First off, this book is gorgeous! I’m required to tell you I received a copy of this book in exchange for an honest review, but this was not what I was expecting. I expected a little paperback copy that was marked as a review copy and still brimming with typos.
When I opened the box, my jaw dropped. This is a coffee-table book. A keepsake. The book is large, the cover is beautiful, and the drawings and charts it contains are colorful and well-done. I will display this book for years, both for its cover and its content.
Because, make no mistake, the content is amazing, too. Carol Hill teaches geology at the University of New Mexico, where she can easily study one of her passions, the Grand Canyon. She has a Ph.D. in geology and has been featured on NOVA and National Geographic Naked Science. She is also a committed Christian who loves the Bible.
And her approach to balancing the Bible and science is one I’ve been waiting for. She distances herself from the Christians who come thisclose to rejecting the Bible to accommodate the findings of science, but also those who (to be honest) disregard almost every major finding from almost every branch of science in order to stick to their interpretation of Genesis One.
The idea? The worldview of the writers and original hearers impacted how they viewed creation. Our understanding of their world should strongly impact how we interpret the Bible, especially the parts that potentially intersect with modern science. It’s a subtle distinction from the view of many who appreciate science at (it sometimes seems) the expense of the authority of Scripture.
She establishes her idea in the beginning of the book, then shows how it impacts the way we could/should read the Creation narratives, the Fall, the Flood, and more. The writing is solid. The full-color pictures and charts make it come alive.
One section I especially appreciate is her work on Adam and Eve. It’s always seemed to me that many Christians who appreciate science are a little to quick to jettison the idea of a literal Adam and Eve. I’m glad she thinks it is possible to reconcile Adam and science.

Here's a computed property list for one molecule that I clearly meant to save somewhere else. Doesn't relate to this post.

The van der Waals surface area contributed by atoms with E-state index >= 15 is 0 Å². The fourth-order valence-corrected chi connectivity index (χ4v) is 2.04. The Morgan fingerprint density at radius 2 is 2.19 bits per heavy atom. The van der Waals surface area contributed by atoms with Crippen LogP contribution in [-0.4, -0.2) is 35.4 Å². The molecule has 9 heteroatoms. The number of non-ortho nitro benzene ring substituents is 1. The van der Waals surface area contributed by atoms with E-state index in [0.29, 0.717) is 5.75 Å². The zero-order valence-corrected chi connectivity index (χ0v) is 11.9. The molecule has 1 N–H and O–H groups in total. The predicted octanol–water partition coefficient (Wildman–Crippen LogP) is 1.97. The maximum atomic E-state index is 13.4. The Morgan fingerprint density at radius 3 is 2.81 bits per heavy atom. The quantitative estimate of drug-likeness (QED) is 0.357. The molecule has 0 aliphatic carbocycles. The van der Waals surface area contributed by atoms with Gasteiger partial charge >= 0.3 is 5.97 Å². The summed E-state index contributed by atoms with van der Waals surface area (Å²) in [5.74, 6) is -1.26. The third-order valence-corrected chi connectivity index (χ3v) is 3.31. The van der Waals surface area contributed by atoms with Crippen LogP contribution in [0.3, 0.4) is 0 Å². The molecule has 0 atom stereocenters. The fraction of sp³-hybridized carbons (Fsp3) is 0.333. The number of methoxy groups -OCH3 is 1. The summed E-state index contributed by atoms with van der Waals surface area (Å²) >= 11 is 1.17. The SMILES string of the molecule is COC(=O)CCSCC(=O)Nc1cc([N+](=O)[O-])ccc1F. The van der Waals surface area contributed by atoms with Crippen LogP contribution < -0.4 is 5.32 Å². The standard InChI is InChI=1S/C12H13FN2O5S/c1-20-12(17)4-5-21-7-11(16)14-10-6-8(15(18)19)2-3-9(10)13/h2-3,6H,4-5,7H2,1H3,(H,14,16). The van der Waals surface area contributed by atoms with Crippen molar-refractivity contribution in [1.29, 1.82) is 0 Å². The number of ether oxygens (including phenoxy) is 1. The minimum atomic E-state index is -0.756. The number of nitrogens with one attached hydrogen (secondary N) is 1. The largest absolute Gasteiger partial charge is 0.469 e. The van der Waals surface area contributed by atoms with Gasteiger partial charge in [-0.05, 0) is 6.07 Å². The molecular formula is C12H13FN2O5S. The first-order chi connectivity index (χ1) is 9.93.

Like I said at the beginning, I will be keeping this book in easy reach for the foreseeable future, both for its beauty, but even more so for its content.
Unfortunately, one of the book’s greatest strengths can also be a weakness. This is a beautiful coffee-table book. It’s not a take-it-to-the-bathroom book, or stick-it-in-your-backpack-to-read-at-the-coffee-shop-or-on-a-plane-book. It’s too big and beautiful for those things. That means it is a difficult book to read cover-to-cover, though I think that would be highly valuable to do so. I personally read the introductory material, then paged through it, picking articles almost at random, enjoying the pictures and graphs. I kind of wish it came with a Kindle version so I could read it where I normally read and finish books–coffee shops, airplanes, my bed, and my bathroom.
It also suffers from an ailment I see in many books by people who were raised in Young-Earth Creationism who are writing for people who are still in the YEC camp. The author no longer understands where she came from.
A major example of this is the way she refers to the “author(s)” of Genesis. She doesn’t say Moses, or even author. It’s “author(s)”. Her reason for doing so is solid. Genesis shows many marks of being a compiled work (like Chronicles and Luke and John admit to being) rather than a book like Galatians which is a one-author, one-writing session composition. Genesis even comes close to admitting such when it both records Moses’ death and calls him the most humble person who ever lived.
But as someone still closely associated with good, sincere YEC Christians, I know that “author(s)” is a strong trigger. Heck, it triggers me. I think it would be much more productive to give a reason for admitting that many of the stories of Genesis were compiled more than composed, then also admit it’s very possible Moses was the primary compiler, then follow Jesus’ lead and just refer to the author as Moses. That would make it much easier to read for people who currently disagree with her but are willing to read dissenting opinions.
All that aside, this is a great book. I am so glad I have it in my library, or rather, on prominent display on a coffee table.